For example, in the sentence I just wrote, the “subject” extends from “looong subjects” all the way to “commas”; “can make” is the relevant verb. So sticking a “pause” between “commas” and “can” would violate this rule. Think of it as a “pause” that unnecessarily breaks up the sentence’s natural flow.

Big question mark in clouds

3. After introductory “And” or “But.”

If you are a disciple of Word’s grammar checker, you may never commit the supposed sin of starting a sentence with “And” or “But.” But doing so is completely acceptable, as long as it’s done in moderation. What’s NOT acceptable would be

But, doing so is completely acceptable, as long as it’s done in moderation.

The only possible reason to use a comma in this construction is to emphasize the “But.” In fact, commas in general throw emphasis onto the word directly before them. Such a strategy, though, should be a conscious decision. You couldn’t credibly claim you want to emphasize every “but” or “and” you write.

The Bottom Line:

While many excellent blog posts have been published about comma usage, in my view, these three cases of “no comma zones” have gotten short shrift. But each can act as a trigger for that agent or editor with a full inbox. Why not keep them reading long enough to discover your great work?

Book with pages folded like a heart

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The Hardest Comma Rule!

Check the five basic comma rules
Comma Love

Mathina Calliope, at Jane Friedman’s site, does a terrific job of explaining essential/restrictive versus nonessential/nonrestrictive commas, with lot of examples. I know from many observations that writers struggle with this distinction. It’s one of what I argue are “the only comma rules you’ll ever need,” but it’s the hardest to explain in a short space. So head over and check out her discussion.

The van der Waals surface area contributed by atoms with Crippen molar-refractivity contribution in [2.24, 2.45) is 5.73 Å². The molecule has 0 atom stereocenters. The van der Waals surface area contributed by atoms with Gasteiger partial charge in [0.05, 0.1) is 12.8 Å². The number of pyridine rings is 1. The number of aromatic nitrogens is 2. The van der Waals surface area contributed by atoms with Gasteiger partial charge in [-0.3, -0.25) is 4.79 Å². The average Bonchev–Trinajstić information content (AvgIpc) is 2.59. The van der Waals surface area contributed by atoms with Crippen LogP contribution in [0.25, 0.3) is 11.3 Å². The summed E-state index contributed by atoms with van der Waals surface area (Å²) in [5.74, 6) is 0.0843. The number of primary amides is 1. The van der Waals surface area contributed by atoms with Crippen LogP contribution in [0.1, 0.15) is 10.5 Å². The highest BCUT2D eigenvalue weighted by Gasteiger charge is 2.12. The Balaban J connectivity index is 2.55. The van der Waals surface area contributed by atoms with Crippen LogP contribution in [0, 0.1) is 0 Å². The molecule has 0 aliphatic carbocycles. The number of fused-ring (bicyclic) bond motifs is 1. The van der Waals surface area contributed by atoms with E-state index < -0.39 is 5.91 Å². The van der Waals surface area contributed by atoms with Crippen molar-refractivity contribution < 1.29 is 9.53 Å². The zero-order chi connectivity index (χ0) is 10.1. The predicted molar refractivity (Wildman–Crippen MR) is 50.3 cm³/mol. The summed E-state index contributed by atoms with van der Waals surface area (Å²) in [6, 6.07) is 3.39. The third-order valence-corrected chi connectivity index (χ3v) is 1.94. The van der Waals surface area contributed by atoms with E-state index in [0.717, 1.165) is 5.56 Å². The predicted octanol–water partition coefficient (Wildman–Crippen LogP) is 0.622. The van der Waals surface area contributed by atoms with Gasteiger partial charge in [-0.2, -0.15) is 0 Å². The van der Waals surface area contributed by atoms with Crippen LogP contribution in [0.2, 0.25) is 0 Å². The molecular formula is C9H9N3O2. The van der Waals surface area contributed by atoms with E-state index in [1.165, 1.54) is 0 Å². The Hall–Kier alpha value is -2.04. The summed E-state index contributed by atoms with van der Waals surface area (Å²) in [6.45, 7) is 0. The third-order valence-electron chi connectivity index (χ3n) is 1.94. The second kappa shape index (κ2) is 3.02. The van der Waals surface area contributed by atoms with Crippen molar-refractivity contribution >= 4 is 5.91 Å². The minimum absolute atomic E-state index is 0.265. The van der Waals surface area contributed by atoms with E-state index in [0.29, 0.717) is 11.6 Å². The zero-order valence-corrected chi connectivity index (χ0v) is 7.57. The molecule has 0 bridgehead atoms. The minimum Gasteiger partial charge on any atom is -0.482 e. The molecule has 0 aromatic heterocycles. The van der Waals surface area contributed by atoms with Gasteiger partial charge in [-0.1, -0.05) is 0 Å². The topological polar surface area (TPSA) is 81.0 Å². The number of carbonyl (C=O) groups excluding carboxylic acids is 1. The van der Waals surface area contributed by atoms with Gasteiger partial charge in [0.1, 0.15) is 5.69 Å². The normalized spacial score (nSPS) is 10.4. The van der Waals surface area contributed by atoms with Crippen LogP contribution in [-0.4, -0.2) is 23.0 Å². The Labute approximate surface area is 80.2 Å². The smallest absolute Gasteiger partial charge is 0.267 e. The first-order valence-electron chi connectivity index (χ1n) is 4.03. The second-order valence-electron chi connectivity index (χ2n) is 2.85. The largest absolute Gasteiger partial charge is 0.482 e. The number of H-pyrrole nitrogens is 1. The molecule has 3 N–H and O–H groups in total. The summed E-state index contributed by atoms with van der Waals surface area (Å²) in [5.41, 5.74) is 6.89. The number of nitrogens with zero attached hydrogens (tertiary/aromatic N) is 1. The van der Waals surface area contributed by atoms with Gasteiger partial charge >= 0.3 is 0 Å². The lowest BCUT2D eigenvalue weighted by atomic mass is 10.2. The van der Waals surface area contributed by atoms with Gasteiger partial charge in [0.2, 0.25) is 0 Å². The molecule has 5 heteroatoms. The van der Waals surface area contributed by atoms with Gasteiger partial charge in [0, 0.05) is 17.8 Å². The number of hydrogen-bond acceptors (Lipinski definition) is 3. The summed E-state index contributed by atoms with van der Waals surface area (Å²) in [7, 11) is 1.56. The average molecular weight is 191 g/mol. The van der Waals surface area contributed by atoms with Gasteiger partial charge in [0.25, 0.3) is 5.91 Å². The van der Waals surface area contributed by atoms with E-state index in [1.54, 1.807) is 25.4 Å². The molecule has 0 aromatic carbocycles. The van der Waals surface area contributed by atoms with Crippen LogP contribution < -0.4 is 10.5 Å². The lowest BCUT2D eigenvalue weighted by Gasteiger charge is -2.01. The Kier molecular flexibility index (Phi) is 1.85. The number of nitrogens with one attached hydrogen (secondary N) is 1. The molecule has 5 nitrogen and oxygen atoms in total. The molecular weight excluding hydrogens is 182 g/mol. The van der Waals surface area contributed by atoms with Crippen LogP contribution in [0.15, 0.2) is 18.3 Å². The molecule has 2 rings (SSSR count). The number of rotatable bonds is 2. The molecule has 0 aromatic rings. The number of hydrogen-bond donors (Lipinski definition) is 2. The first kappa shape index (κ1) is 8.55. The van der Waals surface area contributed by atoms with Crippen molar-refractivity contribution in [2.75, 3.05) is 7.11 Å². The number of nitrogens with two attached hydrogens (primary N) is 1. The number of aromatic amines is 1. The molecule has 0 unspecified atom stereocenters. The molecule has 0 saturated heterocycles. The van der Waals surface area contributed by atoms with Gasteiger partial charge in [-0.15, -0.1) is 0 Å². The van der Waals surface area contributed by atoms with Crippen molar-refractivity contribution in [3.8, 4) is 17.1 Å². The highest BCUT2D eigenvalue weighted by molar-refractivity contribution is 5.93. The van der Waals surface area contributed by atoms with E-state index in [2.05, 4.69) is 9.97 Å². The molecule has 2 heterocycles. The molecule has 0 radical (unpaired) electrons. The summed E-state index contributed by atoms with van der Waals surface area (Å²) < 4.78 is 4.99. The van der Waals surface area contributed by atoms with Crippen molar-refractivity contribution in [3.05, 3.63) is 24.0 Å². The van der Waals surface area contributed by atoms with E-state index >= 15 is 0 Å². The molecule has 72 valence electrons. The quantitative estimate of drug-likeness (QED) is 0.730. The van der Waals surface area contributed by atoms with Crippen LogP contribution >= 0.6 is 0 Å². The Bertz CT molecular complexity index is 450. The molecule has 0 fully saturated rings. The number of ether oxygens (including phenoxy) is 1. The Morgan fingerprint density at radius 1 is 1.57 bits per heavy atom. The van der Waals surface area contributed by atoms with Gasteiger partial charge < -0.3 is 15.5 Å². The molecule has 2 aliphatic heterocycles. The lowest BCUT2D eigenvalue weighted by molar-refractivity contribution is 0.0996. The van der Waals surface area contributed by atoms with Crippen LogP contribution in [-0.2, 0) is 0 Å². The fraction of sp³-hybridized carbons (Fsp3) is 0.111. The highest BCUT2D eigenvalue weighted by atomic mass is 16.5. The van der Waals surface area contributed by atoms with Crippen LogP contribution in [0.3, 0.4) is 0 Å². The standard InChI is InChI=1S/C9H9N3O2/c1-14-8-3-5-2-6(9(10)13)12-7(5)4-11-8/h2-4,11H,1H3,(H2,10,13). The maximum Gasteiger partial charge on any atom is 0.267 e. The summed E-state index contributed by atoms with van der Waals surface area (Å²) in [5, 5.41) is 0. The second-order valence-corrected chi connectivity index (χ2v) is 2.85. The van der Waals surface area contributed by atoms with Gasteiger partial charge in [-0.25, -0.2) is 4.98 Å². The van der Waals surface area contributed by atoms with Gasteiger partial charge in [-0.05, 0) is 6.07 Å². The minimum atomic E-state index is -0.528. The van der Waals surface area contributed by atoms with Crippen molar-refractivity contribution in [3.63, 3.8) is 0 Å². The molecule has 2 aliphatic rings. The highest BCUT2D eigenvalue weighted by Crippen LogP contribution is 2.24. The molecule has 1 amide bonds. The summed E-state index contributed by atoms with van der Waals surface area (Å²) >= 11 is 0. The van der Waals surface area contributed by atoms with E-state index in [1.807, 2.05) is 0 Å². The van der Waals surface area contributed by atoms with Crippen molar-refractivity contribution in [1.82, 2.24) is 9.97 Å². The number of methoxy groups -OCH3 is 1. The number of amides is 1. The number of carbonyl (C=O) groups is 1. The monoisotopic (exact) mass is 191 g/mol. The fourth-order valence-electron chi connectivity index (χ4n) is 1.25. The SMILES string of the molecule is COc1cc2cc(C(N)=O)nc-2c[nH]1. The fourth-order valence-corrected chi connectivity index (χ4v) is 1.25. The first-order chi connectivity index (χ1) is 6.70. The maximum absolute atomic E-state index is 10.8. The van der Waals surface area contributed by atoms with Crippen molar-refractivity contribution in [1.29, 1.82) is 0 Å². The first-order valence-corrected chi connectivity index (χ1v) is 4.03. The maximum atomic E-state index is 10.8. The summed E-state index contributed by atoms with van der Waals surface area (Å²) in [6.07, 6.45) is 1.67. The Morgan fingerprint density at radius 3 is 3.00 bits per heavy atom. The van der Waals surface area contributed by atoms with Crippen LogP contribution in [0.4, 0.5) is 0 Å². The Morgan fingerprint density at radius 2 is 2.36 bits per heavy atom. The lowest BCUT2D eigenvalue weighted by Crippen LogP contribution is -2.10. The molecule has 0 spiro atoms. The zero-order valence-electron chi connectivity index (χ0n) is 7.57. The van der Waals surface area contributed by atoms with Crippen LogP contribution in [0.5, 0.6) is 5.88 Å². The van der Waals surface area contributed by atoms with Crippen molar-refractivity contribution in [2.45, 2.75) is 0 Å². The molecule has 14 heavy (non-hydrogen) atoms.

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10 Good Grammar Resources by Melissa Donovan…

I’m not a fan of those apps and checkers that purport to “fix” your writing. They get way too hysterical about choices that should be judgment calls (e.g., starting a sentence with “But”). Here, however, is a useful list of common-sense sources to help with grammar conundrums. Thanks to Melissa Donovan, and to Chris the Story Reading Ape for sharing it.

(Forgive a moment’s rant about people I see on various self-help social-media pages who claim that they can be good writers while dispensing with a thorough understanding of the “grammar rules.” Some of these “rules” are flexible, but some basic punctuation conventions and sentence-structure mandates like subject/verb agreement are not. Yes, commas can be tricky, and we can argue about which ones are needed and which are optional, but if you still don’t know where apostrophes belong and where they don’t. . . . Yes, there really are grammar police. They’re called agents. 😦 )

Chris The Story Reading Ape's Blog

on Writing Forward:

There’s good grammar and bad grammar, proper grammar and poor grammar. Some writers have fun with grammar and for others, grammar’s a bore. But in order to communicate effectively and for our writing to be professional (and publishable), we all need reliable grammar resources.

There is no grammar authority, no supreme court of grammar where judges strike down the gavel at grammar offenders. Grammar is not an exact science (in fact, it’s not a science at all), and even among the most educated and experienced linguists, the rules of grammar are heavily debated.

Of course, there are some basic rules we can all agree on, and these can found in any good grammar resource. There are gray areas, too, which are skillfully handled by style guides.

As writers, we need these resources. They help us use language effectively. Good grammar ensures that our work is readable. And…

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10 ways to proofread your own writing – by Louise Harnby…

I always like the advice Louise Harnby offers, and when Chris the Story Reading Ape shares one of her posts, I dive in. This post is packed with ideas for catching proofreading problems. I tried out the free “Bookalyser” app included and downloaded Harnby’s free guide to using Find/Replace in Word to catch glitches. In my next posts, I’ll report on what I found useful in the Bookalyser, and I’ll compare my own free download for using Find/Replace to catch proofreading slips to hers. In the meantime, hope you find this helpful!